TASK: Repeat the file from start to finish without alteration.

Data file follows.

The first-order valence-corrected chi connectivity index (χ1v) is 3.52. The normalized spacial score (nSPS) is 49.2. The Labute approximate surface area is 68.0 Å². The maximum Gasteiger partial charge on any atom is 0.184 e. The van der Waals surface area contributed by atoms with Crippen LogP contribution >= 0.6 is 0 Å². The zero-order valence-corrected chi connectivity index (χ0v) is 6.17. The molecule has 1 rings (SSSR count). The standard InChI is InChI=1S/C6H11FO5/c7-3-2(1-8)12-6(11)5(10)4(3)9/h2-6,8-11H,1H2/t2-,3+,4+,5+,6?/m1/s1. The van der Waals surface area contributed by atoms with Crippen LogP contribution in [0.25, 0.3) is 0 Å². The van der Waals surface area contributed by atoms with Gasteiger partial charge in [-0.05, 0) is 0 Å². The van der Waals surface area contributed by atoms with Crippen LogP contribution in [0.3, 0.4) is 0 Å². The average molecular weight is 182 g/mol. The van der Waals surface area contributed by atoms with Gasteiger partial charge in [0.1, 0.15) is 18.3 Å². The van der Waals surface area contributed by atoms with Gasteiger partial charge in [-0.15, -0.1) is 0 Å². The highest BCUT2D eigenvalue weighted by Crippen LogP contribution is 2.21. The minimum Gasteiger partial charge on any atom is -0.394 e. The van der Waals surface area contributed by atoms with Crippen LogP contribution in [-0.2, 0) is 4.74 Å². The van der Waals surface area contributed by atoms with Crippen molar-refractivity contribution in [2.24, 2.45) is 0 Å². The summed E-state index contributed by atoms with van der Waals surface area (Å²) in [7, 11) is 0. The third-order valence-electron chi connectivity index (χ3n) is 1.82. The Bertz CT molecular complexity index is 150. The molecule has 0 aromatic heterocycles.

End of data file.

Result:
The first-order valence-corrected chi connectivity index (χ1v) is 3.52. The normalized spacial score (nSPS) is 49.2. The Labute approximate surface area is 68.0 Å². The maximum Gasteiger partial charge on any atom is 0.184 e. The van der Waals surface area contributed by atoms with Crippen LogP contribution >= 0.6 is 0 Å². The zero-order valence-corrected chi connectivity index (χ0v) is 6.17. The molecule has 1 rings (SSSR count). The standard InChI is InChI=1S/C6H11FO5/c7-3-2(1-8)12-6(11)5(10)4(3)9/h2-6,8-11H,1H2/t2-,3+,4+,5+,6?/m1/s1. The van der Waals surface area contributed by atoms with Crippen LogP contribution in [0.25, 0.3) is 0 Å². The van der Waals surface area contributed by atoms with Gasteiger partial charge in [-0.05, 0) is 0 Å². The van der Waals surface area contributed by atoms with Crippen LogP contribution in [0.3, 0.4) is 0 Å². The average molecular weight is 182 g/mol. The van der Waals surface area contributed by atoms with Gasteiger partial charge in [0.1, 0.15) is 18.3 Å². The van der Waals surface area contributed by atoms with Gasteiger partial charge in [-0.15, -0.1) is 0 Å². The highest BCUT2D eigenvalue weighted by Crippen LogP contribution is 2.21. The minimum Gasteiger partial charge on any atom is -0.394 e. The van der Waals surface area contributed by atoms with Crippen LogP contribution in [-0.2, 0) is 4.74 Å². The van der Waals surface area contributed by atoms with Crippen molar-refractivity contribution in [2.24, 2.45) is 0 Å². The summed E-state index contributed by atoms with van der Waals surface area (Å²) in [7, 11) is 0. The third-order valence-electron chi connectivity index (χ3n) is 1.82. The Bertz CT molecular complexity index is 150. The molecule has 0 aromatic heterocycles.